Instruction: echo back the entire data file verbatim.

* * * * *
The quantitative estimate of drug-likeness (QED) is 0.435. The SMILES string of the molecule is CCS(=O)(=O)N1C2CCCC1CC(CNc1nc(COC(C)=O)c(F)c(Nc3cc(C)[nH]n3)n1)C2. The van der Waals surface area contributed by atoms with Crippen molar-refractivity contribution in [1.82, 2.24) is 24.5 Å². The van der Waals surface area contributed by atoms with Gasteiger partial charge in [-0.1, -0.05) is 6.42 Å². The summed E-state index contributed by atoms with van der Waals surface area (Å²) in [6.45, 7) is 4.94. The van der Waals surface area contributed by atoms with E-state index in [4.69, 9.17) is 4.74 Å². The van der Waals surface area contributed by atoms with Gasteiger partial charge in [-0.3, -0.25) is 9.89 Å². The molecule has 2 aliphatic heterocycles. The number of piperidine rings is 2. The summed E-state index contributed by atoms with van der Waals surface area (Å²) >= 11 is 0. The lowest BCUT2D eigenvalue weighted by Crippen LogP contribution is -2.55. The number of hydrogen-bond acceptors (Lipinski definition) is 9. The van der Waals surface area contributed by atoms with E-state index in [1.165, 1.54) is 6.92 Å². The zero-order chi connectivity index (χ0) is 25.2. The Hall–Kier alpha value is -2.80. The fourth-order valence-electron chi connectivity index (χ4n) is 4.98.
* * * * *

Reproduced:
The quantitative estimate of drug-likeness (QED) is 0.435. The SMILES string of the molecule is CCS(=O)(=O)N1C2CCCC1CC(CNc1nc(COC(C)=O)c(F)c(Nc3cc(C)[nH]n3)n1)C2. The van der Waals surface area contributed by atoms with Crippen molar-refractivity contribution in [1.82, 2.24) is 24.5 Å². The van der Waals surface area contributed by atoms with Gasteiger partial charge in [-0.1, -0.05) is 6.42 Å². The summed E-state index contributed by atoms with van der Waals surface area (Å²) in [6.45, 7) is 4.94. The van der Waals surface area contributed by atoms with E-state index in [4.69, 9.17) is 4.74 Å². The van der Waals surface area contributed by atoms with Gasteiger partial charge in [-0.3, -0.25) is 9.89 Å². The molecule has 2 aliphatic heterocycles. The number of piperidine rings is 2. The summed E-state index contributed by atoms with van der Waals surface area (Å²) >= 11 is 0. The lowest BCUT2D eigenvalue weighted by Crippen LogP contribution is -2.55. The number of hydrogen-bond acceptors (Lipinski definition) is 9. The van der Waals surface area contributed by atoms with E-state index in [1.165, 1.54) is 6.92 Å². The zero-order chi connectivity index (χ0) is 25.2. The Hall–Kier alpha value is -2.80. The fourth-order valence-electron chi connectivity index (χ4n) is 4.98.